This freedom is one of the best parts about Breath of the Wild. Like in the original NES LoZ, you can do anything. Of course, there is a path that you must ultimately follow to get through the game. Even then, like in the original and A Link Between Worlds, you can go at it in any order you like. Explore until you find a place of interest, then choose to conquer it now or wait until you’re better prepared. Additionally, you can play the game however you like, with a myriad of ways to solve puzzles or get through enemies. What items or abilities will you use to solve the puzzle? How far outside the box can you think using the resources you have? Do you sneak up on enemies, perform an all-out assault, or attack enemies from afar? Everything is your choice, and the wealth of actions you can perform in a single area is remarkable. And we’re only talking about the demo so far!

Finally, it’s amazing that the game does not start out with a proper tutorial as has been the recent trend with Zelda games. Instead, they give you an opening cave (without telling you what to do), and then throw you out into the world with vague hints about where you need to be. There is no partner like Navi or Midna, nor are there objectives constantly reminding you where to go. Just explore and figure it out yourself, because it’s a big world out there. This is just the injection of exploration this series needed, and I’m glad to see that the team is delivering on their promise to bring forth an expansive open-ended world!

How will you fight?

Weapons and Items

Like in other open-world games, Link can now switch weapons with a few simple button presses. Different weapons have varying attack strengths, as to be expected. The bigger change is that Link can use a myriad of weapon types. Unlike in older Zelda games, these weapons are not subweapons, but rather a complete alternative to the sword. For example, Link can wield spears which have a longer reach and axes that can also chop down trees. He can throw certain weapons too, which can especially help if your weapons are on fire, in the case of flinging burning sticks.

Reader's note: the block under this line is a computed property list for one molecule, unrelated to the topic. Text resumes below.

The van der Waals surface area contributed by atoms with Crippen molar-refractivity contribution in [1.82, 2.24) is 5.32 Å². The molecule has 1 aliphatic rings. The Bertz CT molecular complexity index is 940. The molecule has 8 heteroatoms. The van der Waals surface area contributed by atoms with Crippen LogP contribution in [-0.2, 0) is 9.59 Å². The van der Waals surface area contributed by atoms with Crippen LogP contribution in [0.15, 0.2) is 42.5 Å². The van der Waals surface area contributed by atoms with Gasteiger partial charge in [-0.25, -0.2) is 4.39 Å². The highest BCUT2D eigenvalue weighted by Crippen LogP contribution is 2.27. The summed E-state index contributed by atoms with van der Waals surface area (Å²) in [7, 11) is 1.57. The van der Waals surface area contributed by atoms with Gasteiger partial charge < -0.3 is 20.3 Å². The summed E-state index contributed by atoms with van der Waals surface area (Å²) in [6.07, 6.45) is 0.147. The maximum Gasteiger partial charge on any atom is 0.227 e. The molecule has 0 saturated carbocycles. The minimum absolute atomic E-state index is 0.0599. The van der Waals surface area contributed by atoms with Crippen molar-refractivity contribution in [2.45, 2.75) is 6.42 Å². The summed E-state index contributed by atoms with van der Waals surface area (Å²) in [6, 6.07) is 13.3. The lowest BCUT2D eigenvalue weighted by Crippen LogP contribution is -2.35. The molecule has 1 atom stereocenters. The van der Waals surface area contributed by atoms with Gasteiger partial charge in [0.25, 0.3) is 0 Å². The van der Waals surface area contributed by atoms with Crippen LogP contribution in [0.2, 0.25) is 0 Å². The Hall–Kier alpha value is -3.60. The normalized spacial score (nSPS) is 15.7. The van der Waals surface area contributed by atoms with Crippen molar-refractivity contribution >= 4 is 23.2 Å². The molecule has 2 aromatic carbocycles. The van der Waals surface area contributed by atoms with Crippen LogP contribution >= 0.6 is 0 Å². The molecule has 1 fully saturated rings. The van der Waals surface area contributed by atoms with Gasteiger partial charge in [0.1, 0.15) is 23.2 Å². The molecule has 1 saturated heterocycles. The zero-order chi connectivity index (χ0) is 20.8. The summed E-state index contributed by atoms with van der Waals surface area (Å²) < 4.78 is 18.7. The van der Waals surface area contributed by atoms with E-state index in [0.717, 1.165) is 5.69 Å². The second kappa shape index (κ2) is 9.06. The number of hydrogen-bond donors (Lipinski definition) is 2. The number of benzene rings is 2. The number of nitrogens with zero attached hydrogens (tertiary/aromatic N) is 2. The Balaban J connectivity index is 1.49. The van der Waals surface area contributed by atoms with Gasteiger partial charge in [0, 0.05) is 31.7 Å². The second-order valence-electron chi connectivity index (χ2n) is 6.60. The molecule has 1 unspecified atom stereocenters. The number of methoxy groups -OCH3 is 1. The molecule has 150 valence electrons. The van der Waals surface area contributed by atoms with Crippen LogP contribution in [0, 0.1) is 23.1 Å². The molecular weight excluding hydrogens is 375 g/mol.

As you use weapons, they eventually degrade, which is a bit unfortunate. However, weapons are quite plentiful in the world apparently, at least according to the demo. There are different weapons lying about in the many chests throughout the land, as well as swords just sitting on pedestals, awaiting your control.

Stealing enemies’ weapons is a mechanic that returns from The Wind Waker. Here, it’s as important as ever since you get to keep the dropped weapons. You can only keep a limited amount of weapons in your inventory. If your stock is full, you must drop or use up a weapon in order to pick up another. This constant item management may sound cumbersome, but it will likely become strategic and exciting as more new and exciting weapons open up.

Hopefully Link’s cooking something that won’t give him the breath of the wild…

Hunting and foraging will also be important, as they may be one of the few ways to regain health. Cutting grass and defeating enemies appear to no longer drop hearts. Instead, you must eat the items you collect, such as acorns, mushrooms, peppers, and meat. Each item gives you a certain amount of health, which is indicated in the item description. Ingredients can eventually be mixed and cooked to create new dishes. Raw ingredients net you less hearts, while well-cooked items can give you more health back. Specific foods provide other bonuses such as cold resistance. Other foods may even temporarily increase your max health, indicated by yellow hearts extending past your current maximum health gauge. Although no Heart Containers or Pieces of Heart were obtained during the demos, the amount of hearts that can be regained on some foods exceed the initial 3. This implies that there will still be ways to increase your maximum health. On a final note regarding items, Rupees were not seen once during any of the gameplay streams, indicating that they might not be necessary in this game. It would be interesting if this were the first Zelda game to not include Rupees.

Two other pieces of equipment are your sailcloth paraglider (similar to Skyward Sword’s) and shields. Using your paraglider, you can float away to far distances. Shields also function similarly to weapons, and you can find stronger shields as you progress. The real treat of shields this time around is using them as snowboards! Sliding down ramps with an item intended for defense is a fun touch.